One aspect of building a data culture is selecting the right tools for the job. If you want more people working with more data, giving the tools they need to do that work is an obvious requirement. But how many tools do you need, and which tools are the right tools?
It should be equally obvious that the answer is “it depends.” This is the answer to practically every interesting question. The right tools for an organization depend on the data sources it uses, the people who work with that data, the history that has gotten the organization to the current decision point, and the goals the organization needs to achieve or enable with the tools it selects.
With that said, it’s increasingly common to see large organizations actively working to reduce the number of BI tools they support. The reasons for this move to standardization are often the same:
- Reduce licensing costs
- Reduce support costs
- Reduce training costs
- Reduce friction involved in driving the behaviors needed to build and grow a data culture
Other than reducing the licensing costs, most of these motivations revolve around simplification. Having fewer tools means learning and using fewer tools. It means everyone learning and using fewer tools, which often results in less time and money spent to get more value from the use of those tools.
One of the challenges in eliminating a BI tool is ensuring that the purpose that tool fulfilled is now effectively fulfilled by the tool that replaces it. This is where migration comes in.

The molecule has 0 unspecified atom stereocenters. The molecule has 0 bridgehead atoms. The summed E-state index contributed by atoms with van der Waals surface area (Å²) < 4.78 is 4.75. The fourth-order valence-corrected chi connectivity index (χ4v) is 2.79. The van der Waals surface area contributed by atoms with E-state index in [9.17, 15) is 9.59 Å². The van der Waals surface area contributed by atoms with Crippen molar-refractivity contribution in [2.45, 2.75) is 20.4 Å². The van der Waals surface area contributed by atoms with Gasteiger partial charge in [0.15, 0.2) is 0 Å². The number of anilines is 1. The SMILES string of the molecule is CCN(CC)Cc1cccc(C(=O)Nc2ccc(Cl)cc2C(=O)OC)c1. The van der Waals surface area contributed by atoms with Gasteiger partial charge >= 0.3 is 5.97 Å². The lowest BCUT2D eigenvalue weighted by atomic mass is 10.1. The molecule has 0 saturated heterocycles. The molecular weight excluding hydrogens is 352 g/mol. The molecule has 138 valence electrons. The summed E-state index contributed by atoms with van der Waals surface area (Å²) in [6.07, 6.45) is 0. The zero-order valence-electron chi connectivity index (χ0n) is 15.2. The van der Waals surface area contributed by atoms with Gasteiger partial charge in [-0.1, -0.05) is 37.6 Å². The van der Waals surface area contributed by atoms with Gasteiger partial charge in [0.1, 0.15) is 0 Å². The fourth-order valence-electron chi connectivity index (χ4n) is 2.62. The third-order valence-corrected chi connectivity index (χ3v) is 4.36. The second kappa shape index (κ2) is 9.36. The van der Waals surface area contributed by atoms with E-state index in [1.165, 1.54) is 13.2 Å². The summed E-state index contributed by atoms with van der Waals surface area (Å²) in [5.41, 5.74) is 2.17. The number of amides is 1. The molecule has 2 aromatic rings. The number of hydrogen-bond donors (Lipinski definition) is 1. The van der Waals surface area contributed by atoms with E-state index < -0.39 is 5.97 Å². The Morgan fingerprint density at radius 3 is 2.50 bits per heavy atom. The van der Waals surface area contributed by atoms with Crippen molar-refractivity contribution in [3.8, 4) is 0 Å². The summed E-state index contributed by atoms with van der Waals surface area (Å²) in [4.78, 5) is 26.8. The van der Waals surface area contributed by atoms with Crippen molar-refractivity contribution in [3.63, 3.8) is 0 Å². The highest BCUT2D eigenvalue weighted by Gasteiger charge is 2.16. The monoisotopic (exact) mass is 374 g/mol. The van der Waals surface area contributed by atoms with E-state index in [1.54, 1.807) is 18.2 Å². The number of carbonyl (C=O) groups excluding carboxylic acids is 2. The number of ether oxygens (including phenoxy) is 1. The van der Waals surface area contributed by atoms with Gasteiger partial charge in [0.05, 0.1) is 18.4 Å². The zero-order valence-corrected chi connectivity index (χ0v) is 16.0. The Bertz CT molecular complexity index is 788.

The Power BI team at Microsoft has published a focused set of guidance articles focused specifically on migrating from other BI tools to Power BI.
This documentation was written by the inestimable Melissa Coates of Coates Data Strategies, with input and technical review by the Power BI customer advisory team. If you’re preparing to retire another BI tool and move its workload to Power BI – or if you’re wondering where to start – I can’t recommend it highly enough.
 If this isn’t obvious to a given organization or individual, I’m reasonably confident that they’re not actively trying to build a data culture, and not reading this blog.
 I’m not a market analyst but I do get to talk to BI, data, and analytics leaders at large companies around the world, and I suspect that my sample size is large and diverse enough to be meaningful.
 I’m using the word “support” here – and not “use” – deliberately. It’s also quite common to see companies remove internal IT support from deprecated BI tools, but also let individual business units continue to use them – but also to pay for the tools and support out of their own budgets. This is typically a way to allow reluctant “laggard” internal customer groups to align with the strategic direction, but to do it on their own schedules.
 I’m pretty consistent in saying I don’t know anything about licensing, but even I understand that paying for two things costs more than paying for one of those things.